35 Years Later, the Remains Known as ‘Chimney Doe’ Have a Name and a Face

In September 1989, the owners of the Good ‘n Loud Music store in Madison, Wis., made a grisly discovery: a human skull seen through a pipe connecting the boiler to the chimney. Further investigation uncovered a full skeleton with a faded, paisley dress and pointed heels.

For years, the unidentified bones were locked in a cabinet in the Dane County Medical Examiner’s Office, which estimated that the remains had been in the chimney for anywhere from two months to two years.

An autopsy determined that the skeleton belonged to a thin man, who was 5 feet 7 inches tall and between 18 and 35 years old. For decades, he came to be known as Dane County Doe, or Chimney Doe, featured in television programs about cold cases and unsolved mysteries with a sculpted reconstruction of his face.

Now, his name has been returned to him: Ronnie Joe Kirk.

He was born in Tulsa, Okla., in 1942, was adopted and had family ties to Wisconsin, Madison police officials said at a news conference on Monday. They described a breakthrough using DNA and genetic genealogy techniques that have revolutionized cold-case work in recent years.

The identification has relaunched a Madison Police Department investigation that had idled for decades.

“There’s that renewed momentum,” the case’s lead detective, Lindsey Ludden, said in an interview. “We finally have a name.”

Detective Ludden said officers did not yet know the circumstances of Mr. Kirk’s death, but said that investigations would continue.

She asked her supervisors for the case in 2018 after she had observed other, long-dormant cases get revived through DNA techniques, such as those used on fossils and other ancient materials, as well as family tree databases.

In the spring of 2018, Joseph James DeAngelo, known as the Golden State Killer, was arrested in connection with more than 50 rapes and 12 murders with the use of DNA evidence taken from crime scenes that matched a profile in an online genealogy database.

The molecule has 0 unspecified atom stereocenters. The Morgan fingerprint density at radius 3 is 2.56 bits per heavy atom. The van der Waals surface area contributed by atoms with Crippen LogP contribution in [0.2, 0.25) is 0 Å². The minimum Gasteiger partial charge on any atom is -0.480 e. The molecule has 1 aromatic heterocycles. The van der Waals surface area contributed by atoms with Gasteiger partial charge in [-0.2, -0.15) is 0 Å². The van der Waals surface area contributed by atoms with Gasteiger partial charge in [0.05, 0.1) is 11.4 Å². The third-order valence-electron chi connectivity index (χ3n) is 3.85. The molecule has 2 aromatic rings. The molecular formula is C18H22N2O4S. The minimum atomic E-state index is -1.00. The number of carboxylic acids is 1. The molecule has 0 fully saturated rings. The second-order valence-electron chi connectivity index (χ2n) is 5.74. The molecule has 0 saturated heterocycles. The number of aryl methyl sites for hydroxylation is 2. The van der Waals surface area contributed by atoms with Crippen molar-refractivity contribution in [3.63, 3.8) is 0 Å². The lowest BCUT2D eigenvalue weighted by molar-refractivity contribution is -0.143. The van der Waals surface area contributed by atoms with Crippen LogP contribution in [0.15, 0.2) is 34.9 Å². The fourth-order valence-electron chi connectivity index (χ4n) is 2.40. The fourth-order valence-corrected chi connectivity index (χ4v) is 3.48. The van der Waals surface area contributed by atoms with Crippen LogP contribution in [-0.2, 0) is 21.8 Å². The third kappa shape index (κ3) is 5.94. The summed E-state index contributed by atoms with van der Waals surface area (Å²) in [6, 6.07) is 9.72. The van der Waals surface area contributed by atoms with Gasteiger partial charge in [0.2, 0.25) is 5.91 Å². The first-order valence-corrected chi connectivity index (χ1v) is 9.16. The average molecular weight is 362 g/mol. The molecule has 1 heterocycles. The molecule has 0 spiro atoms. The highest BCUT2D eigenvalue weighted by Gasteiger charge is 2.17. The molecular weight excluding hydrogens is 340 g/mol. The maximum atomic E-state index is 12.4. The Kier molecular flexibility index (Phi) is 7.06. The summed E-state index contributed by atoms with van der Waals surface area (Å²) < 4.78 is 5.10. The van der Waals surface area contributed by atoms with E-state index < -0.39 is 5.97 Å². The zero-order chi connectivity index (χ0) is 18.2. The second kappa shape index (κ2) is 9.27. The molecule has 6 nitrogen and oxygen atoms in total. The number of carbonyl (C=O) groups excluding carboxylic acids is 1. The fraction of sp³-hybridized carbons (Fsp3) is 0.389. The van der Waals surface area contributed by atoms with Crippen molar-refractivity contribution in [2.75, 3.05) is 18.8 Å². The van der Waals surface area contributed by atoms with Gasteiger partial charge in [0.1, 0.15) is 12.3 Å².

“That type of investigation just blew up, and now hundreds and hundreds of cases have been resolved using this type of technique,” said Kelly Harkins Kincaid, a paleogenomics specialist and the chief executive of Astrea Forensics, which specializes in extracting DNA from degraded samples.

Detective Ludden sent strands of hair recovered from the chimney to Astrea. Because the hair was covered in grime, Dr. Kincaid said, it took the lab nine months to extract enough DNA for genomic sequencing.

The lab shared a genetic profile with the DNA Doe Project, a group of volunteer genealogists whose sleuthing has helped solve more than 100 cold cases since 2017.

Dr. Gwen Knapp, the project’s lead investigator, searched for the profile on GEDMatch, an online database that law enforcement can access and that combines and compares DNA tests from a variety of popular DNA testing companies, like Ancestry.com and 23andMe.

Dr. Knapp’s team parsed many distant matches before finding DNA for both sets of grandparents that helped them build a family tree. They compared genetic data with public records to establish that Mr. Kirk, a man with children who had been married and divorced twice and who had some family ties to Madison, was the likely source of the sequenced DNA. The work was complicated by the fact that Mr. Kirk had been adopted — though the team’s research suggested that his adoptive parents were relatives.

Detective Ludden’s interviews with the family, who requested privacy when the details of the case were revealed, confirmed the match.

And now, 35 years after Mr. Kirk’s skeletal remains were found, a search for how he ended up dead in a chimney can begin.

Detective Ludden has asked the Dane County Medical Examiner’s Office to perform a fresh autopsy on the remains, to try to determine when Mr. Kirk died. She has also enlisted the help of the nonprofit Trans Doe Task Force, which focuses on assisting law enforcement in researching cold cases involving L.G.B.T.Q. victims and victims of suspected gender-based violence.

The task force focuses on deaths that “didn’t get the respect or attention that they deserved or needed,” Anthony Redgrave, the group’s co-founder, said in an interview.

The initial autopsy had found that Mr. Kirk’s pelvis was broken. The injury, coupled with the feminine clothing, spurred police theories that he had been a male cross-dresser, possibly a prostitute who surprised a customer angry enough to murder him and stuff his body down a chimney.

“Based on everything we have at this point, he always identified as male, but I know that sometimes people hide aspects of their life from friends and family,” Detective Ludden said.

Years had passed between Mr. Kirk’s last contact with relatives and the discovery of his remains.

“There is plenty of circumstantial evidence of gender-based violence,” said Dr. Redgrave, “but plenty of question marks, too.”

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